I had the privilege of reading this Psalm at one memorial service in particular- one that I will never forget. My friend Jan. She was a church member where I was previously, in St. Louis. She had also been one of the teachers at the preschool there for almost 30 years. Hundreds of children in this rather small enclave of St. Louis had had Jan as their teacher. She was well known, and beloved by them, and their parents. A beautiful person, inside and out. Jan retired from the preschool and was looking forward to planning the weddings of both of her children, seeing future grandchildren run around in her yard, and growing old with the love of her life, John. But, soon after her retirement at age 60 she was diagnosed with stage four esophageal cancer. She had never smoked. They treated it, but it spread, and Jan eventually entered hospice. I visited with Jan almost weekly for a few months. We got to know each other well. The thing about Jan was that what made her remarkable was not one thing. She certainly didn’t have a corner office, or a high-paying job. She wasn’t on the board of any important organization. She was a mom, wife, teacher. But, somehow she had one of the fullest lives of anyone I have ever met. She served others. She had countless friends. She practiced hospitality. She saw the beauty in the everyday. One of her friends at the memorial service said that Jan had the gift of making every mom and every dad feel like they were the exact right parent for their child. Jan was wise and prosperous. And she had a relationship with God that she spoke of every time we talked. Of course, she was angry about her diagnosis, and that it was going to shorten her life. But, God could take it. And in the end her life was lived with as much authenticity and grace as anyone I’ve ever met.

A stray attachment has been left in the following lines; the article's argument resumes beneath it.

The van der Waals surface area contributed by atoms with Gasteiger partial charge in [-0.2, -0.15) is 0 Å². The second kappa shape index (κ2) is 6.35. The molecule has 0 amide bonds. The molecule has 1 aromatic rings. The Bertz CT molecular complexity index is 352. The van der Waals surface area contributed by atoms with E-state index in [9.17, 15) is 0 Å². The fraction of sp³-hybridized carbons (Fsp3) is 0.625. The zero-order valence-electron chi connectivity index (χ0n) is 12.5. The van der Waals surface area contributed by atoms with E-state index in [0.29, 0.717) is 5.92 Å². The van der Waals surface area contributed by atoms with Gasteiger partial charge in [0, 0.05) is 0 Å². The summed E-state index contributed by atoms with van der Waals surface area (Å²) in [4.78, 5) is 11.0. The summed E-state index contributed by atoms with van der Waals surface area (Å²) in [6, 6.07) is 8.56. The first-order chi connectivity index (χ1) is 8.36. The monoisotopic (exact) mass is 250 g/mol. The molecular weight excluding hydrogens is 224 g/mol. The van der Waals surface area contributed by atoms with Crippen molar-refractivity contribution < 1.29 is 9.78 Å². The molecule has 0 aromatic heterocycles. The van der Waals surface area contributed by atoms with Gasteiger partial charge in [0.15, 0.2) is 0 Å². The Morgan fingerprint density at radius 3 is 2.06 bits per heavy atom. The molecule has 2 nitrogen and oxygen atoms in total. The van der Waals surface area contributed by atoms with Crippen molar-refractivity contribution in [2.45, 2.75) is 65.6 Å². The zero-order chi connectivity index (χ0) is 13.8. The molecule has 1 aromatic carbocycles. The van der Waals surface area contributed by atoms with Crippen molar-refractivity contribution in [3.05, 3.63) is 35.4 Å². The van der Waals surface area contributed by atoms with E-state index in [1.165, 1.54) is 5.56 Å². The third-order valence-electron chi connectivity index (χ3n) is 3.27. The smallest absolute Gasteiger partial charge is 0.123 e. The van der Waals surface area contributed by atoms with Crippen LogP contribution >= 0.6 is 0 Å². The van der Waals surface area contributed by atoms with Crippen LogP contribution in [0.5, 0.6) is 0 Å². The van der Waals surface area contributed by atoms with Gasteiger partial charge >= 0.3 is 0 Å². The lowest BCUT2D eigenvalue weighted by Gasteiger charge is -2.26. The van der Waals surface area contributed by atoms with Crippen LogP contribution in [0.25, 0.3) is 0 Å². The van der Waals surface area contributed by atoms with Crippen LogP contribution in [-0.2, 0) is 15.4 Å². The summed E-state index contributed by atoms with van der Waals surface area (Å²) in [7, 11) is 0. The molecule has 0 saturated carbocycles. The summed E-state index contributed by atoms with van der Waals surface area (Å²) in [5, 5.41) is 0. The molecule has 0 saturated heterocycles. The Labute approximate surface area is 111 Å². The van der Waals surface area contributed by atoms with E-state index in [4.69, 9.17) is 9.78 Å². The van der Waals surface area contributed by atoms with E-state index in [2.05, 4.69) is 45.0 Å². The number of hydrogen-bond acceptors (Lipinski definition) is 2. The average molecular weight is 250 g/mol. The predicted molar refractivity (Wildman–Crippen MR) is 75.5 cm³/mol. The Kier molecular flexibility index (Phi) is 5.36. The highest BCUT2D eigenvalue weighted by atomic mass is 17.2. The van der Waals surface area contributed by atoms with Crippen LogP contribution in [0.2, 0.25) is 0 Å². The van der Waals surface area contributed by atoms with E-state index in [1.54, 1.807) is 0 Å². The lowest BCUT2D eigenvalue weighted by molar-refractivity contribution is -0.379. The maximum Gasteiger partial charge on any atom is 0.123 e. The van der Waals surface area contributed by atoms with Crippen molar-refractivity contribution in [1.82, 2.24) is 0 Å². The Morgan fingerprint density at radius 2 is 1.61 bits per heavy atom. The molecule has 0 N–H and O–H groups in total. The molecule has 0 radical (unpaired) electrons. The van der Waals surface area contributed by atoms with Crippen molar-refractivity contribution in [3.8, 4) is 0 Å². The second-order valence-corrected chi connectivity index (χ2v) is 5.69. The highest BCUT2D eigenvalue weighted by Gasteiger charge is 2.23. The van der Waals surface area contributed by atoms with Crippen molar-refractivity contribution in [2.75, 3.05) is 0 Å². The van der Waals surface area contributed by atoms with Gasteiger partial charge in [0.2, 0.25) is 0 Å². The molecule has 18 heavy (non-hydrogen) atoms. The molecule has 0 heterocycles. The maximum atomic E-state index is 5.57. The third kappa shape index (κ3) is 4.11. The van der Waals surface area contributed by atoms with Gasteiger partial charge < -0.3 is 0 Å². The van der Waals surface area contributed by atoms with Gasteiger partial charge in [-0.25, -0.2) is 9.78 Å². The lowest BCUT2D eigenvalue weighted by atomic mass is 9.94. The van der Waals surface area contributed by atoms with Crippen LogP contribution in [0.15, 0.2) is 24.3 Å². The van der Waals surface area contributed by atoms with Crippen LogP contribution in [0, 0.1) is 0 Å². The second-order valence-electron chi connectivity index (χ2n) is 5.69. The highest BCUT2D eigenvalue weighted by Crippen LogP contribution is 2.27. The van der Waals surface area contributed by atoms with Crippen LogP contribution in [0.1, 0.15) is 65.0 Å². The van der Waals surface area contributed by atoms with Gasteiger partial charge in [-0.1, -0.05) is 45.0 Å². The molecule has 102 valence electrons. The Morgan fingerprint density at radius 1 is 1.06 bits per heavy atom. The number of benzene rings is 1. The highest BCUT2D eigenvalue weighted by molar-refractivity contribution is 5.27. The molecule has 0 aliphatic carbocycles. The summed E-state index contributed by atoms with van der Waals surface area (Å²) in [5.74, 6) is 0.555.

Teach us to count our days that we may gain a wise heart. Prosper the work of our hands.